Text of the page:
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Very nice post. I simply stumbled upon your weblog and wished to mention that I’ve truly enjoyed surfing around your web log posts. After all I will be subscribing to your rss feed and that i hope you write once more very soon!
Glad you liked our article on the sewing machines we use in our leather shop for sewing leather.
Wow! I live in your area and have walked by your place many times, I had no idea that your business was such an established and expanded business! Well done! I will have to stop in one of these days! Love hearing about local businesses!
Please drop in sometime you are walking by and we will show you around the workshop. Our leather shop is normally open Monday – Friday 9am – 5pm.
Interesting article. I had been wanting to learn how to use a sewing machine so I bought a cheap one at a garage sale. It worked for a while but not too well on my leather projects. I had been doing all the leather sewing by hand, mostly with a leather sewing awl. I bought a semi-industrial sewing machine which did better on leather. It had a 1/10 HP motor that ran at 9000 RPM. I contacted a couple of companies about getting a larger motor and they basically said I had a cheap machine and it wasn’t possible to use a different motor. I knew it was a relative cheap machine but thought there would be some way to soup it up. I found a 1/3 HP motor that ran at 1750 RPM, ordered a longer belt and went to work on it. It had a 1/2 inch shaft and I needed to step it down to 1/4 in. (actually it was metric chose to 1/4 in.) I built my own step down adapter, put it all together and everything worked real well. The foot has about a 1/4 in. space and I could mostly sew anything I could get under it. Then I found a 1/2 HP, three speed motor and interchanged it for the first one. It runs at a slower RPM but I think is slightly more powerful. I’m looking for a 3/4 to 1 HP motor to try next. Long story short, when someone tell you it can’t be done, don’t believe it until you try it. I post a picture but I don’t see that option.
It is always good to get a few opinions as you might find different answers and have to decide which sounds correct. When I went looking to buy a heavy duty stitcher to sew multiple layers of belt leather thickness, I tried out one brand new machine and it tore my leather surface because the feet had sharp serrated teeth for grabbing cloth. I was discouraged. I went to another sewing machine distributor that knew about working with leather and their exact same model sewing machine had smooth feet so it would not tear the leather. I ended up buying from them just because they knew how to customise the machine a bit to work for my application.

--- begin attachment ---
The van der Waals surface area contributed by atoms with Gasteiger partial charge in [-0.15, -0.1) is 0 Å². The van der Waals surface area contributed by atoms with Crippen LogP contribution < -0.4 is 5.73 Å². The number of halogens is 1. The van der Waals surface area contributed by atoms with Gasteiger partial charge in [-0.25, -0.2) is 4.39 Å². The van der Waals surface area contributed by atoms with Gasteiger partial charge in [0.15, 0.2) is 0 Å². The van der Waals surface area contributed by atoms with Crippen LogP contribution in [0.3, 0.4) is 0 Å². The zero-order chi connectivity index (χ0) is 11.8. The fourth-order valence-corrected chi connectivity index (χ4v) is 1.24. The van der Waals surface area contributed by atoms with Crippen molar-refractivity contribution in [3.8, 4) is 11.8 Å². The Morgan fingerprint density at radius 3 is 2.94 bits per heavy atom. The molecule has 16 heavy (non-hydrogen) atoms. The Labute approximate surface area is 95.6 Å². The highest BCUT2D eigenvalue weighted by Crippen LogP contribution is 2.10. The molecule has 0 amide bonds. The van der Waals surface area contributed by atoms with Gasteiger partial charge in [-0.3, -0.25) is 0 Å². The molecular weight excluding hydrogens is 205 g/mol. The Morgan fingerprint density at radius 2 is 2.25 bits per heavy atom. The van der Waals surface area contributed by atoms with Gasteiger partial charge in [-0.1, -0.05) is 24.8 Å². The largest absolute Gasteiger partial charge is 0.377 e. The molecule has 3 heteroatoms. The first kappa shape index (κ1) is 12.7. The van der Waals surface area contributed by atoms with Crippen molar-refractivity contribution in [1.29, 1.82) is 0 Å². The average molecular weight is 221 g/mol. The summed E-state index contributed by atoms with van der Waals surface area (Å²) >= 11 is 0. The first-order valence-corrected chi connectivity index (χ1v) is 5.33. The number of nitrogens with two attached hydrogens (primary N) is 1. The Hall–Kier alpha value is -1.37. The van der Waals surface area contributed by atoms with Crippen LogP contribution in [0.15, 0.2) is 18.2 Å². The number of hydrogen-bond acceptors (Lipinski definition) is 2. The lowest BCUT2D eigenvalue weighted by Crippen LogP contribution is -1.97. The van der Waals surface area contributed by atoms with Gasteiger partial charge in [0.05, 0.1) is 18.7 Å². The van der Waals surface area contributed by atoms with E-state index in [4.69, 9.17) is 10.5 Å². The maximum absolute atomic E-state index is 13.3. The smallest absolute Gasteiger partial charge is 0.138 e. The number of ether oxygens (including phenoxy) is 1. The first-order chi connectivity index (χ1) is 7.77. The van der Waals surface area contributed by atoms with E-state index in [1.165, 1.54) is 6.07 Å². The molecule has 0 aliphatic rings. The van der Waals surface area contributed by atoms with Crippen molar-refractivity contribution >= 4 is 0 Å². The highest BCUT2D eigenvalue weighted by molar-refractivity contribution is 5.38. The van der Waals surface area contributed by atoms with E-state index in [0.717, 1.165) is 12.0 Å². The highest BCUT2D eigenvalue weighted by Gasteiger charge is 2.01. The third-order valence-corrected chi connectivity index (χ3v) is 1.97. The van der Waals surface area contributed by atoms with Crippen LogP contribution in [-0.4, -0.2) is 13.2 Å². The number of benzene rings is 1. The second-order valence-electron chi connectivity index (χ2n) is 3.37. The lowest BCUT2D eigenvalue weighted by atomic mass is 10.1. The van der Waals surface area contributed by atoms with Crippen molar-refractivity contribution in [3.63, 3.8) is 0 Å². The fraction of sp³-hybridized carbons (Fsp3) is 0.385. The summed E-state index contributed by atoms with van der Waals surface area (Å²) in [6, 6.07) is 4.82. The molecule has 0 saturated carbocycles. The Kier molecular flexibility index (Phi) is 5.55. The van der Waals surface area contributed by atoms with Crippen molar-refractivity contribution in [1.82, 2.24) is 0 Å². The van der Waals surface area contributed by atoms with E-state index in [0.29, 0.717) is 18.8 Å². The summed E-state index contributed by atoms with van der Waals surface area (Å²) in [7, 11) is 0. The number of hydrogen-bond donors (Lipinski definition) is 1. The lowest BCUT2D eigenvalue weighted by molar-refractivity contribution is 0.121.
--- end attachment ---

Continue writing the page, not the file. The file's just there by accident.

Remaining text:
I have been looking for a cylinder arm sewing machine for quite some time. I am interested in a machine that can sew thick leather for purses and wallets. Would you have any idea where to get a similar model to yours second hand?
Two of my leather sewing machines I purchased years ago from http://www.bridgewatersewingcentre.com/ . They have been servicing my sewing machines for years and deal in second hand industrial sewing machines. For a new machine you could try https://www.campbell-randall.com/ who I have also dealt with.
Do you know if a patcher sewing machine a good investment vs a cylinder arm seeing machine. I need to sew a tight corner of a purse? I was told a patcher cannot five a tight neat stitch. Is that true? I live in the bay area where it is hard to find a leather sewing machine company so I cannot have any chance of trying them out at all. I would appreciate if you can help me.
An industrial sewing machine is quite an investment. I would suggest to at least try to make a special trip to a shoe repair shop as they all have patcher sewing machines, get their opinion and get them to stitch it for you. I couldn’t answer your question unless I saw your purse and tried it. I will say that our patcher sewing machine is used very little in the run of the year for making products because we use the cylinder arm 99.9% of the time. Our cylinder arm pulls the material from underneath and on top so it has more control for straight stitches. It also has a roller guide for butting our leather against for keeping the stitch even with the edge. The flat smooth feet on our cylinder sewing machine leaves less of a mark on the leather than the teeth on the feet of the patcher. We use smaller feet if required for some jobs on our cylinder sewing machine as they are easy to switch with just one screw per foot. All our leather belt pouches which have tight corners are sewn on our cylinder arm sewing machines. We also had a tiny pulley put on the motor for control so it would not sew as fast. We use our patcher for hard to get spots that our cylinder can’t get at. You could also mail a couple of your purses to a sewing machine center and get them to sew it on both machines, get their opinion and have them ship them back so you can see the result.
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